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June 2012

The Syrian civilians who became rebel fighters

Rebels in Idlib (Photo by Darren Conway) Recruits of the Free Syrian Army have had to learn quickly

As the conflict in Syria escalates, rebel forces are growing in strength and launching increasingly deadly attacks on government targets. But how do men go from “ordinary” life to combat, from grilling kebabs to building bombs in the back yard? From Idlib, the BBC’s Ian Pannell reports.

Omar has not been lucky. A large man with a shaggy beard and tight curly black hair, he emigrated to Libya to set up a kebab restaurant. It did well so he set up another one.

Then last year the Libyan revolution erupted and one restaurant was destroyed by Nato bombing, the other by Colonel Gaddafi’s forces.

So he packed up his bags and brought his family back to his native Syria. The country was already in the throes of protests calling for change.

But as the government began to physically suppress its opponents so those calls became increasingly vociferous, by stages morphing into armed insurrection.

Like many men in his neighbourhood, he had not held a weapon since his two years national service.

But as the violence began to spiral, mechanics, shopkeepers and chefs like Omar took up arms, forming the rebel Free Syrian Army. He became a marked man and as government forces advanced he was forced to run away again, abandoning yet another business.

Olive groves

Over a lunch of salad, pitta bread, yoghurt and hummus, Omar draws a crowd in the kitchen as he effortlessly skins a tomato in one piece, expertly folding it into a decorative rose, his hands a blur as he chops cucumbers and fragrant mint leaves.

Omar, a rebel, planting an IED in Idlib, Syria (Picture by Darren Conway) Fighters like Omar see the home-made bombs as legitimate weapons

We talk about the differences between the two countries.

“In Libya you could talk about anything but not politics,” he says. “In Syria you could talk about anything but not the Assad family.”

It underlines the extent to which this has become a very personal struggle, not just against the Baath Party and Syrian government but also against President Bashar al-Assad and the family that has kept a tight grip on the country’s power and resources for more than four decades.

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We build bombs because they give us strength”

Omar Rebel fighter

It has also become a violent struggle. Today Omar lives in a farmhouse, hidden amongst the vast olive groves in the north of the country. He doesn’t make kebabs anymore, he plants IEDs, improvised explosive devices. In other words, home-made bombs.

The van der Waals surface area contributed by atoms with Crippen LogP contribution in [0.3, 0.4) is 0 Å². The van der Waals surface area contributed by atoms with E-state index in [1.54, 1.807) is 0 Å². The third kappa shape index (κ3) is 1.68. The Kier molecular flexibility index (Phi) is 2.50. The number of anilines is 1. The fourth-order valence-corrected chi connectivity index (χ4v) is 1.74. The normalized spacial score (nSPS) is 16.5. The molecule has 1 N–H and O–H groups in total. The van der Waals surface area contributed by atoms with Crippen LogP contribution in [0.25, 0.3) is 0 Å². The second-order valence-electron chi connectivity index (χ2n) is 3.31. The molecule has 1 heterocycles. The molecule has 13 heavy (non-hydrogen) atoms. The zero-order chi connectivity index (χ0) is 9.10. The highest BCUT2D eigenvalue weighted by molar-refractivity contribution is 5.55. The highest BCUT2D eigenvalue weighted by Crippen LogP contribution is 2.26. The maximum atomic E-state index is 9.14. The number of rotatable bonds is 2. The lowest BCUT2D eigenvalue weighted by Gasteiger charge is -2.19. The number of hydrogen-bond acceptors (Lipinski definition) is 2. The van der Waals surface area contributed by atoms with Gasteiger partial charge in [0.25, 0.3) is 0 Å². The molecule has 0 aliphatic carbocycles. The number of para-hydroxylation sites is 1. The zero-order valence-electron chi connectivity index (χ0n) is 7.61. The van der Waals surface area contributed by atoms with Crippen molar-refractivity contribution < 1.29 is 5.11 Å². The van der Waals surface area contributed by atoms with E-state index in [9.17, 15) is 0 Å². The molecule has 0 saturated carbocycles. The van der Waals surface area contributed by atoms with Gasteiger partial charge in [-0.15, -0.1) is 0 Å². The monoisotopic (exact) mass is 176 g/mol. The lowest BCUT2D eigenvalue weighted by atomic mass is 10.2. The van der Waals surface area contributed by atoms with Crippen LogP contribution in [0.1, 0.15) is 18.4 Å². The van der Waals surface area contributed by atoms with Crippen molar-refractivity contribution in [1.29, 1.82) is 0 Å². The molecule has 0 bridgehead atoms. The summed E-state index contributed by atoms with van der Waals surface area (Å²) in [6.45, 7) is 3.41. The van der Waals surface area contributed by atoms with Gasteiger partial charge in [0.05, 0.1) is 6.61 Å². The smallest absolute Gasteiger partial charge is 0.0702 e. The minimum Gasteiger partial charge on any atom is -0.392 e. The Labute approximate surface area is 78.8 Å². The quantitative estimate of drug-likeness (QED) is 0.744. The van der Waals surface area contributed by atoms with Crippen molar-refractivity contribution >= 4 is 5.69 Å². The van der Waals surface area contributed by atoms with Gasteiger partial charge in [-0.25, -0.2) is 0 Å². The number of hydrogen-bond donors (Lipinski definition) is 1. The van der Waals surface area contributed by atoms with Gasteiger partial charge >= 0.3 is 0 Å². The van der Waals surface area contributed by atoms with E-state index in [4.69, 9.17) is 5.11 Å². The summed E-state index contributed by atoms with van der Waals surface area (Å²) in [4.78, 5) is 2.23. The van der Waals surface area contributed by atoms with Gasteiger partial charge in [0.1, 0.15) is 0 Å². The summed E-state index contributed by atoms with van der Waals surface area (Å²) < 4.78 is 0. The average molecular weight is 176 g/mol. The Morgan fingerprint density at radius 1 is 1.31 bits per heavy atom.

“Offence is the best defence,” he says, explaining a tactic that many find repugnant. The very letters I-E-D are redolent of the Taliban in Afghanistan or al-Qaeda in Iraq. For some Syrians, and certainly the Assad government, these men are simply terrorists.

But with little support from the outside world and just a small quantity of arms and ammunition now crossing the Turkish border, the fighters see the home-made bombs as legitimate weapons.

Fighting between rebels and government forces appears to be intensifying in Idlib, as Ian Pannell explains in this recent report

“We are weak,” he says. “We build bombs because they give us strength.” And he insists they only attack the army, not civilians.

We spent nearly two weeks with Omar and the self-styled Idlib Martyrs Brigade; men who regard themselves as freedom fighters, a latter-day band of merry men with Bassel Abu Abdu, their commander, as some sort of Robin Hood figure.


Curiously, in this corner of Syria, this very English folk tale of a group of outlaws taking on a wicked overlord and defending ordinary people has gripped the popular imagination.

And they certainly have some magnetism as they move through the countryside, drawing crowds of admiring children, grateful residents offering tea and bread.

Rebel commander Bassel Abu Abdu in Idlib (Photo by Darren Conway) Bassel Abu Abdu, the group’s commander, used to sell spare car parts

Bassel leads hundreds of fighters. Like Omar, he has only limited military experience.

He used to sell spare car parts. But they have fought endless battles over the last year and have grown stronger and smarter all the time. Bassel also confesses that he draws inspiration from war movies.